Even for a genre as dodgy as the power ballad (loosely defined: any love song by a metal band from the mid- to late eighties), there is a right way to do a compilation record. As with most things it’s just about care. Heart of Metal is a one disc, one-off collection of power ballads that is almost completely careless. Even the requisite catchy name is a lazy pun since there is no doubt metal bands put a lot more “heart” into the songs about sex and drugs than the sappy love ballads that Heart of Metal celebrates.
More importantly, the song selection is poor at best. There were certainly good power ballads: Skid Row’s “I Remember You,” Mötley Crüe’s “Girl Don’t Go Away Mad (Just Go Away),” Guns N’ Roses’ “Sweet Child o’ Mine.” None of these songs is included on Heart of Metal. Instead we get inappropriate but good songs (Nazareth’s “Love Hurts” from 1975—way too early for the power ballad era), inappropriate and bad songs (Meat Loaf’s “I’d Do Anything for Love (But I Won’t Do That)”—a 1993 release by a seventies pop star—not metal and not eighties), and appropriate but bad songs (Sammy Hagar’s “Your Love is Driving Me Crazy”—does anyone like Sammy Hagar?) The only song I was excited to see was “Ballad of Jayne” by the LA Guns, a forgotten gem by a hard rock band with dubious connections to Guns N’ Roses back when such a thing made you hip.
For people attempting to relive the eighties there are just two tracks on Heart of Metal famous enough to effectively evoke the era; the Scorpion’s “Rock You Like a Hurricane” and Whitesnake’s “Is This Love.” Both songs, though not the very finest of the genre, are at least typical of it with revved up guitar solos and gunshot-in-canyon snare sounds.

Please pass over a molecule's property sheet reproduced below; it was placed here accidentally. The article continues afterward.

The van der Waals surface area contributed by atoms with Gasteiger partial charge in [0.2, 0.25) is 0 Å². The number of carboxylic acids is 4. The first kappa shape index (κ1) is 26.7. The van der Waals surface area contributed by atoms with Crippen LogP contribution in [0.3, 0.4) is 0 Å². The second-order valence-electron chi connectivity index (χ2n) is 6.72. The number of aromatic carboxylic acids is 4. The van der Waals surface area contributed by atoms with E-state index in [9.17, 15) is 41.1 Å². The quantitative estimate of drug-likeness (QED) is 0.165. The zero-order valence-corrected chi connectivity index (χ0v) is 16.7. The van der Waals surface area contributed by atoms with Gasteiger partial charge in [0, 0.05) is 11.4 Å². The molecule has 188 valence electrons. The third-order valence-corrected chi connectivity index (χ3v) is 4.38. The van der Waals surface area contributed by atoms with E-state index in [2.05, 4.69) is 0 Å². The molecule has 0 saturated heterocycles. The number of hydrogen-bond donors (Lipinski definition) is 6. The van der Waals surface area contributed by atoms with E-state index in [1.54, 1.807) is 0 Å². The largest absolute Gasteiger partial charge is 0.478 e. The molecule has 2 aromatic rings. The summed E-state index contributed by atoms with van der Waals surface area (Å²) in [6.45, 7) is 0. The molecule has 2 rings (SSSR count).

Adding to the low rent feel, the packaging for Heart of Metal is as weak as the album itself. The liner notes are skimpy, neglecting to provide even the original source LP of each track, although they do include a longish essay by Rob Kemp that attempts valiantly to weave a plausible context for the haphazard group of songs he was hired to elucidate—nice try Rob.
But that’s Heart of Metal: weak, skimpy, low-rent. Even hair metal deserves better.
We all know how critical it is to keep independent voices alive and strong on the Internet. Please consider a donation to support our work as independent cultural critics and historians. Your donation will help PopMatters stay viable through these changing and challenging times. Thanks everyone.